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Othello. Racial mixing, functions as a crucial foundation, providing a catalyst for Othellos destruction. The notion of racial mixing arises through Othellos acceptance of certain Venetian traits, while still retaining aspects of his own cultu

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Introduction

Othello William Shakespeare's Othello has the ability to speak to audiences from different eras and contexts because he is vitally interested in the exploration of the human condition. Through his characters, he is able to dramatise such ideas and emotions as a hero's tragic downfall and marginalisation of certain groups of the society. While certainly reflecting the values of his Jacobean context, contemporary audiences are still affected by the plight of his tragic hero. (elaborate) In the play, Othello is characterised as an honourable man of high status, overcome and undermined by the deceitful actions of the antagonist, Iago. The high opinion of Othello is reinforced by the conduct of the Duke in the first Act, as he fails to notice Brabantio, "I did not see you: welcome, gentle signor", in his fervor of greeting Othello. This hasty reception portrays a direct contrast to the warm and respectful tones with which Othello is addressed: "Valiant Othello, we must straight employ you!" ...read more.

Middle

Also, the manner in which Iago speaks to the camera, during his soliloquies, with his direct, determined gaze, allows responders to realise his sly intentions. Hence, contemporary viewers can see that Othello's downfall was inevitable due to the circumstances. Furthermore, Othello offers a deep insight to the marginalisation and suppression of those who differ from the dominant culture, in terms of race, culture, or societal standing. The tragic demise of Othello, a black man residing within a white society, can be justified through the play, as his insecurities and vulnerabilities, derived from racial differences, are exploited. Racial mixing, functions as a crucial foundation, providing a catalyst for Othello's destruction. The notion of "racial mixing" arises through Othello's acceptance of certain Venetian traits, while still retaining aspects of his own cultural background. As a result, Othello becomes an amalgamation of European and African cultures. This can be clearly seen in Parker's film, through costuming, as Othello's alien origins are emphasised clearly through the incongruity of his visible battle scars, African tattoos and jewellery, and bald head. ...read more.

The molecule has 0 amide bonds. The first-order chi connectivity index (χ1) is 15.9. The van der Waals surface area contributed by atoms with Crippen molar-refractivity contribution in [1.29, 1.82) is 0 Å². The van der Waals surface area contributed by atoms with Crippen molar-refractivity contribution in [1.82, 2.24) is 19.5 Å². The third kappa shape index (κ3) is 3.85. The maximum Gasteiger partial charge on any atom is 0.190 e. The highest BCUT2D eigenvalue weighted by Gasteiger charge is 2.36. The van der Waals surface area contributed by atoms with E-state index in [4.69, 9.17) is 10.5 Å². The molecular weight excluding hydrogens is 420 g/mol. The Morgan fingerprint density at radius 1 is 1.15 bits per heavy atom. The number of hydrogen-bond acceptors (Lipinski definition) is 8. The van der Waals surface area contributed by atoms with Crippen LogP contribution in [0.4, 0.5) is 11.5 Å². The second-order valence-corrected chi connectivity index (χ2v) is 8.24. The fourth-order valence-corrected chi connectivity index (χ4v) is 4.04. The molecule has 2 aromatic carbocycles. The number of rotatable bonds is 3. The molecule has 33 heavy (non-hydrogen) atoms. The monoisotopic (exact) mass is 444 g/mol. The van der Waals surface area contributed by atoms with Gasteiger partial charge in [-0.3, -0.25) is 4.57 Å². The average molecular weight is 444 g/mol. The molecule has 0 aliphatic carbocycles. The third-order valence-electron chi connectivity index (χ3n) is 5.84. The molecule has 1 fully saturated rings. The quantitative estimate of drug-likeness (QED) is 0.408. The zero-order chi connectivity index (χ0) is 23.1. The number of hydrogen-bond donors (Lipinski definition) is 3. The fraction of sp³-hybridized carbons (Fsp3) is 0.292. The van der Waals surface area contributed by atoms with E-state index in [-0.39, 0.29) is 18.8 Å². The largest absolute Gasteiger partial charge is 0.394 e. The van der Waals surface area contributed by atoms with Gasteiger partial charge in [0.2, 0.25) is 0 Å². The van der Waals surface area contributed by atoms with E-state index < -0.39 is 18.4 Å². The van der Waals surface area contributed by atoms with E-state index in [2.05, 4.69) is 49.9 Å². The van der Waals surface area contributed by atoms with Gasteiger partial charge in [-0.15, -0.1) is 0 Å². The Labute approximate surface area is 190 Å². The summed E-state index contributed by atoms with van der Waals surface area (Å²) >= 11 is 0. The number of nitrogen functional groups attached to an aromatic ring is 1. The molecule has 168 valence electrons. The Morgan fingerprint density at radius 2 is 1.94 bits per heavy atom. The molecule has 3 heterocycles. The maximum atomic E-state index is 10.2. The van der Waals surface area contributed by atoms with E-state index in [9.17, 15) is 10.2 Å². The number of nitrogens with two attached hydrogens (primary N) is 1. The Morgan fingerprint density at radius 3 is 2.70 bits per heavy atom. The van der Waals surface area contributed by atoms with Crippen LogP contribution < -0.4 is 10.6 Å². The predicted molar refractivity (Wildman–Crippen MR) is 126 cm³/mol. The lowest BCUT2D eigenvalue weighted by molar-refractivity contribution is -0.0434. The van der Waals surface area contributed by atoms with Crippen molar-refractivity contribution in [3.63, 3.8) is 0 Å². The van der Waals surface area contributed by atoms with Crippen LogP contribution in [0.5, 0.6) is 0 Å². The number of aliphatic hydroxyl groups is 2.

Conclusion

Large aspects of the play highlight and oppose some of the traditionally accepted viewpoints of the play, in particular the roles of women and men. A stereotypical view regards women as the emotional, weak and submissive sex, resulting in their elimination from positions of high power. Women were seen as objects, to be used or manipulated, a view upheld through Iago's line: "Look to your house, your daughters, and your bags", as he likens women to mere possessions. In contrast, the male was traditionally seen as the stronger, wiser, and more reliable of the sexes, who should be involved in the processes of leadership and planning, as demonstrated by Lodovico's praise of Othello: "the noble Moor, whom our full Senate call all-in-all-sufficient". Thus, we can see how Othello examines how women are economically, socially, politically and psychologically oppressed in a Patriarchal society. Base use of animal imagery by Iago demonstrates the common stance on women: "wild-cats in your kitchens...players in your housewifery, and housewives in your beds." ...read more.

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